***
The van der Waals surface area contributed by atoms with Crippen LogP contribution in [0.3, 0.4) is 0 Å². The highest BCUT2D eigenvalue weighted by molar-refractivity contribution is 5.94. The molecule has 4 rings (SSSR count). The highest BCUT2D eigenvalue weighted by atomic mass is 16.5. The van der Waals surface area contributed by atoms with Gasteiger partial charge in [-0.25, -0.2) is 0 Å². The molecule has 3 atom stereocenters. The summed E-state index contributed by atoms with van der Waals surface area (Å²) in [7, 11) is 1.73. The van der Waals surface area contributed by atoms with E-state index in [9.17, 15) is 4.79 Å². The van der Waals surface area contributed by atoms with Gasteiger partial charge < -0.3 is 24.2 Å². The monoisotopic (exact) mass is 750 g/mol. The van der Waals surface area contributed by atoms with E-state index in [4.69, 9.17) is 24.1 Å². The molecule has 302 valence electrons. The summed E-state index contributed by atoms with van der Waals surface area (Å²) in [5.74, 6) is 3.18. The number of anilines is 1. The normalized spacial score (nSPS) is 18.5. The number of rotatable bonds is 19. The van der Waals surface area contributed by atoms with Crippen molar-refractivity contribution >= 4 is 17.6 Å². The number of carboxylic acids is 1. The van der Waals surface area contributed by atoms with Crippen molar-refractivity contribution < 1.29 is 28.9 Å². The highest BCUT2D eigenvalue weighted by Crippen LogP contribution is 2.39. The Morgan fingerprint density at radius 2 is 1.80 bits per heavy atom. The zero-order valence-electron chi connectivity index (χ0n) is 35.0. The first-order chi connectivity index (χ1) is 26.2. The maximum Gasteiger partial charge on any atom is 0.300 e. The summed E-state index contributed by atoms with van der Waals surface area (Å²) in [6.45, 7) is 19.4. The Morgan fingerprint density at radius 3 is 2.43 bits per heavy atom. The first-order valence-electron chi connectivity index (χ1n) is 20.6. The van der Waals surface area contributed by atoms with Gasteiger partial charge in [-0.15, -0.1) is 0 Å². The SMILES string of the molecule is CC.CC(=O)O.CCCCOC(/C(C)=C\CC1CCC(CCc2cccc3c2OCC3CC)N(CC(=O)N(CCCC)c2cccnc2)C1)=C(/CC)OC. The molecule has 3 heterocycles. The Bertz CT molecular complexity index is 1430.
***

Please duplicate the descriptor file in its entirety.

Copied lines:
The van der Waals surface area contributed by atoms with Crippen LogP contribution in [0.3, 0.4) is 0 Å². The highest BCUT2D eigenvalue weighted by molar-refractivity contribution is 5.94. The molecule has 4 rings (SSSR count). The highest BCUT2D eigenvalue weighted by atomic mass is 16.5. The van der Waals surface area contributed by atoms with Gasteiger partial charge in [-0.25, -0.2) is 0 Å². The molecule has 3 atom stereocenters. The summed E-state index contributed by atoms with van der Waals surface area (Å²) in [7, 11) is 1.73. The van der Waals surface area contributed by atoms with E-state index in [9.17, 15) is 4.79 Å². The van der Waals surface area contributed by atoms with Gasteiger partial charge < -0.3 is 24.2 Å². The monoisotopic (exact) mass is 750 g/mol. The van der Waals surface area contributed by atoms with E-state index in [4.69, 9.17) is 24.1 Å². The molecule has 302 valence electrons. The summed E-state index contributed by atoms with van der Waals surface area (Å²) in [5.74, 6) is 3.18. The number of anilines is 1. The normalized spacial score (nSPS) is 18.5. The number of rotatable bonds is 19. The van der Waals surface area contributed by atoms with Crippen molar-refractivity contribution >= 4 is 17.6 Å². The number of carboxylic acids is 1. The van der Waals surface area contributed by atoms with Crippen molar-refractivity contribution < 1.29 is 28.9 Å². The highest BCUT2D eigenvalue weighted by Crippen LogP contribution is 2.39. The Morgan fingerprint density at radius 2 is 1.80 bits per heavy atom. The zero-order valence-electron chi connectivity index (χ0n) is 35.0. The first-order chi connectivity index (χ1) is 26.2. The maximum Gasteiger partial charge on any atom is 0.300 e. The summed E-state index contributed by atoms with van der Waals surface area (Å²) in [6.45, 7) is 19.4. The Morgan fingerprint density at radius 3 is 2.43 bits per heavy atom. The first-order valence-electron chi connectivity index (χ1n) is 20.6. The van der Waals surface area contributed by atoms with Gasteiger partial charge in [-0.15, -0.1) is 0 Å². The SMILES string of the molecule is CC.CC(=O)O.CCCCOC(/C(C)=C\CC1CCC(CCc2cccc3c2OCC3CC)N(CC(=O)N(CCCC)c2cccnc2)C1)=C(/CC)OC. The molecule has 3 heterocycles. The Bertz CT molecular complexity index is 1430.